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From: Robert Ramey (ramey_at_[hidden])
Date: 2004-08-11 11:01:40

Stefan Slapeta wrote:

>>Robert Ramey wrote:

>> CW two-phase lookup threw me for a loop.

What I meant was it left me dazed and confused.

>This seems _very_ strange to me because two-phase lookup should also be
> turned on for Intel 8, so I don't understand why all the tests pass on
>this compiler. Please could you mail me a particular test case or code
>sequence which you think was failing because of two-phase lookup issues?

Is this something that can be turned off/on at will for intel? And/or other
compilers? I use boost-build defaults as much as possible. Hmmm - maybe
two phase lookup should turned off by default for boost? This experience
has convinced me that two phase lookup is a bad idea.

A couple of months ago I tested the library with intel 8.0 . After
resolving one anomally (related to typeid of const/non-const) things
compiled and everything passed. My 30 day license exprired so I haven't
been able to test here since.

When I went to cw pro version 9, I had the tests for non-intrusive
serialization failed. This uses function template overload. This turned
out that to be the same problem I had with Commeau. After much effort I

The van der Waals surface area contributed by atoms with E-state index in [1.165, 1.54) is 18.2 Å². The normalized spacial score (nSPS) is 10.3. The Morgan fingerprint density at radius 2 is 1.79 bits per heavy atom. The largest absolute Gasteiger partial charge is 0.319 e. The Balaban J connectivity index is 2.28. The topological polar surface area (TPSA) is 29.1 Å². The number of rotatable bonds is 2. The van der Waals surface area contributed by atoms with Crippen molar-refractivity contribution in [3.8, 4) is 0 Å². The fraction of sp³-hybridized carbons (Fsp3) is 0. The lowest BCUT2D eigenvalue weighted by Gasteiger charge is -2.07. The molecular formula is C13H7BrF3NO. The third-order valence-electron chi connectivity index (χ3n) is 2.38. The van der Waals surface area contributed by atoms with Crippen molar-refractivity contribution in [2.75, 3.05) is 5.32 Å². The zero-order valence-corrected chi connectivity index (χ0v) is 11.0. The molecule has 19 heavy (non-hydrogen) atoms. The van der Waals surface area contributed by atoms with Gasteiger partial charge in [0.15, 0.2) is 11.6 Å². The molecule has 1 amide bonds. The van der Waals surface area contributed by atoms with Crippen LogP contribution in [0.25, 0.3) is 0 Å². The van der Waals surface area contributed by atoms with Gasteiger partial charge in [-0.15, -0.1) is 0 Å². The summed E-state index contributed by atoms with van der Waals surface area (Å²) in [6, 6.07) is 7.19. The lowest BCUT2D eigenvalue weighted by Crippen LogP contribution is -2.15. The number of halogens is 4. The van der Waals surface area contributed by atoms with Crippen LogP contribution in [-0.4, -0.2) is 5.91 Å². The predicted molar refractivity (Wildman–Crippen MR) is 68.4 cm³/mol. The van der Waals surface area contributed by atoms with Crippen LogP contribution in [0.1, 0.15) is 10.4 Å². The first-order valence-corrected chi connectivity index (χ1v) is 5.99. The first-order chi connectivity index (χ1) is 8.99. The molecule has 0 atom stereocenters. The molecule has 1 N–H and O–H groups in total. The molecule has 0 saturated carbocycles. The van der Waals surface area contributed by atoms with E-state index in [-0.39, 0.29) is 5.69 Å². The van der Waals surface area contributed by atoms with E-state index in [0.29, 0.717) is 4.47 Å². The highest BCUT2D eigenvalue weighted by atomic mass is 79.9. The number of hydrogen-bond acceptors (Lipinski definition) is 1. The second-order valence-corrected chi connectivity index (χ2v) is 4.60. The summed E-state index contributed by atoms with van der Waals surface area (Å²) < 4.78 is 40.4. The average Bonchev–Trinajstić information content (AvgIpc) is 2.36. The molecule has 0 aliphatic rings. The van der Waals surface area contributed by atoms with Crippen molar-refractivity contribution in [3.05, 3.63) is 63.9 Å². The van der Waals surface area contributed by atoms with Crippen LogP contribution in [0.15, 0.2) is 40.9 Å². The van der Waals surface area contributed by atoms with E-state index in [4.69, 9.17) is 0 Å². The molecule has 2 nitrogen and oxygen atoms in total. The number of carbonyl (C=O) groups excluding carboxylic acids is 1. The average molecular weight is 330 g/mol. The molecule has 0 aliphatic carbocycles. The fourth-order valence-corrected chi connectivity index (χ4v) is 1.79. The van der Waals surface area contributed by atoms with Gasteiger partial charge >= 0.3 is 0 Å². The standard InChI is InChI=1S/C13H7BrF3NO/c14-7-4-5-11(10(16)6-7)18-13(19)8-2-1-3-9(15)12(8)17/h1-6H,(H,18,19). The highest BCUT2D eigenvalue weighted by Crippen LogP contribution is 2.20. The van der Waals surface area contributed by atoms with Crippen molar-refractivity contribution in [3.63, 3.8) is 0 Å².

came to understand the issue. I made adjustments to address this. This
resulted in more changes than I wanted to make at this point. Oh well. It
has also resulted in a slightly more complex explanation of how to use
non-intrusive serialization portably. This works but it offends my sense of
aesthetics. On the other hand, It did force me implement ADL for finding
overloads. This was the one feature that had been asked for but hadn't
implemented. I didn't see a way to do it without causing a two large ripple
effect through the API, docs, etc. Martin Ecker showed me how to fix this
so now we have ADL for overloading serialize functions.

So I would think that if Intel implements two-phase lookup, things would
have failed much sooner. On the other hand, during my 30 test trial of Intel
8.0 I got two?! Notices for updates. It wouldn't surprise me if there are
multiple versions named Intel 8.0.

In spite of all the pain I've experienced in porting code like this to all
such platforms. I've come to appreciate the general high quality of these
compilers. They all have quirks and errors. But now having had to delve
much deeper into details of C++ than I ever had to before, I have a much
better appreciation of how difficult is has to be to write something like
this. I think C++ would be much improved if the standards committee would
be a little more conservative about "mandating" untested features.
Sometimes I wonder if its not just a group of really smart guys sitting
around a table thinking up the hardest stuff they can for other people to
implement - Sort of like the marketing department. I've had huge
difficulties traced to arcane areas of C++ that are really too hard to
understand for the normal person. Anyway - one man's two cents.

Robert Ramey

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